With the benefits of solo travel being so appealing, from the freedom of no time constraints that come with rigorous group travel itineraries, to the opportunity to meet new people, it is little surprise that travelling alone is on the rise.
The trend seems to be driven largely by women. More women are packing their bags and setting out on solo holidays, as seen in recent studies conducted by the likes of UK-based singles travel operator Solitaire Holidays, the findings of which show that women accounted for 72,4% of travellers likely to travel alone.
According to IOL, “female readers were also asked why they travel on their own and 46% said freedom, independence and the chance to do what they want when they want; 22% said they weren’t willing to wait around for others; and 15% said to challenge themselves and gain confidence.”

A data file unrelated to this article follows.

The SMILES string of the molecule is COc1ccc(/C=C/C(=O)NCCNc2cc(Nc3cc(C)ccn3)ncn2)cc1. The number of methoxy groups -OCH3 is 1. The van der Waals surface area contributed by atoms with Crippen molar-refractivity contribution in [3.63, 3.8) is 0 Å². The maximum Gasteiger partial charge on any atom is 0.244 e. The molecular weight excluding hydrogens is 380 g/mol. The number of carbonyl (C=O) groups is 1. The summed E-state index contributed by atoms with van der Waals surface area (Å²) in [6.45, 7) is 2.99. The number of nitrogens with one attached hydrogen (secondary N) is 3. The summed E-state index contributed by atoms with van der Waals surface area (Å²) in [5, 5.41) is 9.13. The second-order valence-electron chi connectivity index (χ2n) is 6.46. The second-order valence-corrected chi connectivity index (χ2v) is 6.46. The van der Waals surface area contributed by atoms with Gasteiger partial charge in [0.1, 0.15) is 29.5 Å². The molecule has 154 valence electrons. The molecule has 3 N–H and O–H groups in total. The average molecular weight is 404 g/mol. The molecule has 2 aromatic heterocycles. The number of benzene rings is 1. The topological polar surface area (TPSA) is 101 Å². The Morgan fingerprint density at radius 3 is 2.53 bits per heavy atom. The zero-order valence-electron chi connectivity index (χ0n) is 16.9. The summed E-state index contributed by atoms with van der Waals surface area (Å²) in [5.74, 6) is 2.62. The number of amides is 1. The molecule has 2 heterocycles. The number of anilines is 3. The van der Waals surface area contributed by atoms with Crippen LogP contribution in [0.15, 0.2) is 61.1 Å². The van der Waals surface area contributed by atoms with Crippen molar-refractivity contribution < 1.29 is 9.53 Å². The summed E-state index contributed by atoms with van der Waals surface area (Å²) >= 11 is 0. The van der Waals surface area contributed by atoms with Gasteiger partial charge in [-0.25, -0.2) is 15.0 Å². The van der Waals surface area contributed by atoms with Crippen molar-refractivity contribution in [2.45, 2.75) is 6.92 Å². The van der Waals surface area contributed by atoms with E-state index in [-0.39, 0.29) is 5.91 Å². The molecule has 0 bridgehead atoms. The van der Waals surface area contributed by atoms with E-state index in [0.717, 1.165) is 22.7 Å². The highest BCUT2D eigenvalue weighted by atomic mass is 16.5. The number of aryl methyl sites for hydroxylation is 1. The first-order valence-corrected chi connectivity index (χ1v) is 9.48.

We spoke to three women who’ve explored new destinations alone:
Swazi Nkosi, travelled to Cape Town
“I like to do things independently, and I think travelling alone is one of the scariest, but most liberating experiences. I’ve always grown up doing things with my siblings, and so there are some things I prefer to do alone. I would highly recommend travelling alone. The only downside I experienced was that I didn’t have anybody taking pictures of me.”
Christen Potgieter, travelled to London and Paris
“For my 40th birthday, I wanted to do something that would take me out of my comfort zone. It was scary knowing that I wouldn’t know anyone there, and it was my first trip abroad alone. What was most important to me about the trip was being able to make all the decisions alone, and it was up to me to follow through – it was empowering and comforting to be accountable to myself and make it happen.”
Futhi Dali, travelled to Boston, USA
“It makes planning the trip much easier. Travelling solo made me feel more confident and I stayed within budget and made new friends.”